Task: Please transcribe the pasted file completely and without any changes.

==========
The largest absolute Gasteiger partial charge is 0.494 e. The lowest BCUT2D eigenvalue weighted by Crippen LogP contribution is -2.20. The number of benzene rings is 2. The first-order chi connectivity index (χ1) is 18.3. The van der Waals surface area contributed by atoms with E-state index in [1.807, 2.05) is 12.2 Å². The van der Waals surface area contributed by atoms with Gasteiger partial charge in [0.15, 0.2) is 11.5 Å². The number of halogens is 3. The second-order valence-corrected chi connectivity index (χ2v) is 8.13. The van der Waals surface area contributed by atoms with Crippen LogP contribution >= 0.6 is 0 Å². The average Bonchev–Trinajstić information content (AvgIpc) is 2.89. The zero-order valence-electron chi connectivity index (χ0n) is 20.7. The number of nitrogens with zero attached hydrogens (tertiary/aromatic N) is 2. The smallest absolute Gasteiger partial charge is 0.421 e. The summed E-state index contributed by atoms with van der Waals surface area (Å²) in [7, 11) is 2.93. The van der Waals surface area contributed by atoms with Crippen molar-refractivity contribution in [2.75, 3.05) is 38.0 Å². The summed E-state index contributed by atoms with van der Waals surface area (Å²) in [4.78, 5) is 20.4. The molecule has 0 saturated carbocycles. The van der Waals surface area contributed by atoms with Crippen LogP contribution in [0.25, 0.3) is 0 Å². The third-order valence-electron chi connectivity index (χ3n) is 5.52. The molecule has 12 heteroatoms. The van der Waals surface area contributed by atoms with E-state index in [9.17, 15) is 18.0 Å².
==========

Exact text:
The largest absolute Gasteiger partial charge is 0.494 e. The lowest BCUT2D eigenvalue weighted by Crippen LogP contribution is -2.20. The number of benzene rings is 2. The first-order chi connectivity index (χ1) is 18.3. The van der Waals surface area contributed by atoms with E-state index in [1.807, 2.05) is 12.2 Å². The van der Waals surface area contributed by atoms with Gasteiger partial charge in [0.15, 0.2) is 11.5 Å². The number of halogens is 3. The second-order valence-corrected chi connectivity index (χ2v) is 8.13. The van der Waals surface area contributed by atoms with Crippen LogP contribution >= 0.6 is 0 Å². The average Bonchev–Trinajstić information content (AvgIpc) is 2.89. The zero-order valence-electron chi connectivity index (χ0n) is 20.7. The number of nitrogens with zero attached hydrogens (tertiary/aromatic N) is 2. The smallest absolute Gasteiger partial charge is 0.421 e. The summed E-state index contributed by atoms with van der Waals surface area (Å²) in [7, 11) is 2.93. The van der Waals surface area contributed by atoms with Crippen molar-refractivity contribution in [2.75, 3.05) is 38.0 Å². The summed E-state index contributed by atoms with van der Waals surface area (Å²) in [4.78, 5) is 20.4. The molecule has 0 saturated carbocycles. The van der Waals surface area contributed by atoms with Crippen LogP contribution in [0.25, 0.3) is 0 Å². The third-order valence-electron chi connectivity index (χ3n) is 5.52. The molecule has 12 heteroatoms. The van der Waals surface area contributed by atoms with E-state index in [9.17, 15) is 18.0 Å².